Grace's Guide To British Industrial History

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Grace's Guide is the leading source of historical information on industry and manufacturing in Britain. This web publication contains 163,152 pages of information and 245,599 images on early companies, their products and the people who designed and built them.

Grace's Guide is the leading source of historical information on industry and manufacturing in Britain. This web publication contains 147,919 pages of information and 233,587 images on early companies, their products and the people who designed and built them.

Goole Railway Swing Bridge

From Graces Guide
1. 1869, IMechE, via archive.org
2. 1869, IMechE, via archive.org
3. 1869, IMechE, via archive.org
4. 1869, IMechE, via archive.org
5. 1869, IMechE, via archive.org
6. 1869, IMechE, via archive.org
2017
JD 2007 07 Goole 2.jpg
JD 2007 07 Goole 3.jpg
Support column at junction of two fixed span girders
Underside of a fixed span. A number of minor additions to the structure can be seen

Also known as Skelton Viaduct and Hook Bridge.

This wrought iron plate girder viaduct with a 250 ft swing span over the River Ouse, near Goole, Yorkshire, was designed by Thomas Elliot Harrison for the Hull and Doncaster Branch of the North Eastern Railway and opened in 1869. Erected by Pease, Hutchinson and Co (Skerne Ironworks). The fixed spans were supplied by Butler and Pitts (Stanningley). Hydraulic equipment by W. G. Armstrong and Co[1]

Netwrok Rail photo showing hydraulic motors, gearing, turnatable and wheels here.

Arrangement: four fixed spans, one swing span and a fifth fixed span, double-track railway. Swing span turns on 26 conical rollers.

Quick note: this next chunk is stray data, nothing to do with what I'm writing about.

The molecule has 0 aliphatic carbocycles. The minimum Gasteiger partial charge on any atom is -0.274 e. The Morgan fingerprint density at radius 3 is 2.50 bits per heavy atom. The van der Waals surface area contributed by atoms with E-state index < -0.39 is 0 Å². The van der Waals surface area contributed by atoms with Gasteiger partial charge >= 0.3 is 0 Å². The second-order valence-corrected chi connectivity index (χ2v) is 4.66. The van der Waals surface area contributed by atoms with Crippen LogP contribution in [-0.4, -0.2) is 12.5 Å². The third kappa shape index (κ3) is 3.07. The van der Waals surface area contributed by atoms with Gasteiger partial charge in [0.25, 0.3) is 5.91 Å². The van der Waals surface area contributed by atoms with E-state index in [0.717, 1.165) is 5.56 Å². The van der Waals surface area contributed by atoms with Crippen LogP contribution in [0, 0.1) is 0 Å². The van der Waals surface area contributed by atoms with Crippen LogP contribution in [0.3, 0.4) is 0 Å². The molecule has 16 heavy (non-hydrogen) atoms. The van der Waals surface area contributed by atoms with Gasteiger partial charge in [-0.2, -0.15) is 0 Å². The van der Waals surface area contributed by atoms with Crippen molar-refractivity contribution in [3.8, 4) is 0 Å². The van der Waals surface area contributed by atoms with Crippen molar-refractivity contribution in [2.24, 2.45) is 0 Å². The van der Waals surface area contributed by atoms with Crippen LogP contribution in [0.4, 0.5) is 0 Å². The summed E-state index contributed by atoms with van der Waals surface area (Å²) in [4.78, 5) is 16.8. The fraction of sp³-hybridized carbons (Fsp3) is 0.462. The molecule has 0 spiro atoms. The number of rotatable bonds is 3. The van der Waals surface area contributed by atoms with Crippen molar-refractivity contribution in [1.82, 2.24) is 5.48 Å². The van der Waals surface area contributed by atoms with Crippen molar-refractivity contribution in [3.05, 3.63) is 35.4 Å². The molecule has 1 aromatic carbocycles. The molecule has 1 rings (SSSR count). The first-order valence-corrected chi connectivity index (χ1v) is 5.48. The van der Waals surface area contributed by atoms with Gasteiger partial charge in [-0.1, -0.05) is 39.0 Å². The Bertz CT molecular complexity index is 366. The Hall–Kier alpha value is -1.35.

Sir W. G. Armstrong presented a paper describing the bridge to the IMechE in 1869. See here. Some of the drawings are reproduced above at reduced resolution.

The central column of the swing bridge contained a hydraulic accumulator (see Fig. 1 above). The bridge was turned by one of two geared three-cylinder hydraulic motors (Fig. 3). The hydraulic pumps for the accumulator were driven by 12 hp steam engines supplied by boilers located on the central pier. See Fig. 2.

Field boilers were used, as they offered fast steam raising and small dimensions (4.5 ft dia, 6.5 ft high)[2]

A hydraulic cylinder with opposed pistons was installed at each end of the swing bridge, acting through toggle joints to lift the ends of the bridge. After lifting, three resting blocks at each end were pushed into place by three small hydraulic cylinders, and the toggle joint levers were then released, all operated from the bridge cabin. See Figs. 4 - 6.

In order to know where to stop the bridge when swinging, the bridgeman was provided with an indicator resembling a clock, having two hands for 'coarse' and 'fine' position indication. When in the correct position, a spring-loaded bolt locked the swing section to the fixed girders. It was released from the control cabin by a system of levers and cables. See Fig. 6

Note: The machinery was probably very similar to that of the slightly later Swing Bridge, Newcastle, most of which has been either retained or preserved.

Gas

In response to a question about frost, raised during the discussion of the IMechE Paper, Mr Westmacott (presumably Henry Armstrong Westmacott) stated that gas jets were provided in the central pier and in the chambers containing the hydraulic cylinders at the ends of the bridge. The gas supply from Goole (to the south side of the bridge) had to be disconnected whenever the bridge was to be swung, and the gas supply to the burners was maintained by a reservoir (elastic bags) in the bridgeman's cabin. When the incoming gas supply was disconnected, the two ends of the pipes were automatically sealed by spring-loaded valves. The pipe on the swinging part of the bridge had a telescopic end, and was worked from the central part of the bridge by a lever and rod.


See Also

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Sources of Information

  1. [1] Wikipedia
  2. [2] IMechE Proceedings, 1869, p.121ff and Plates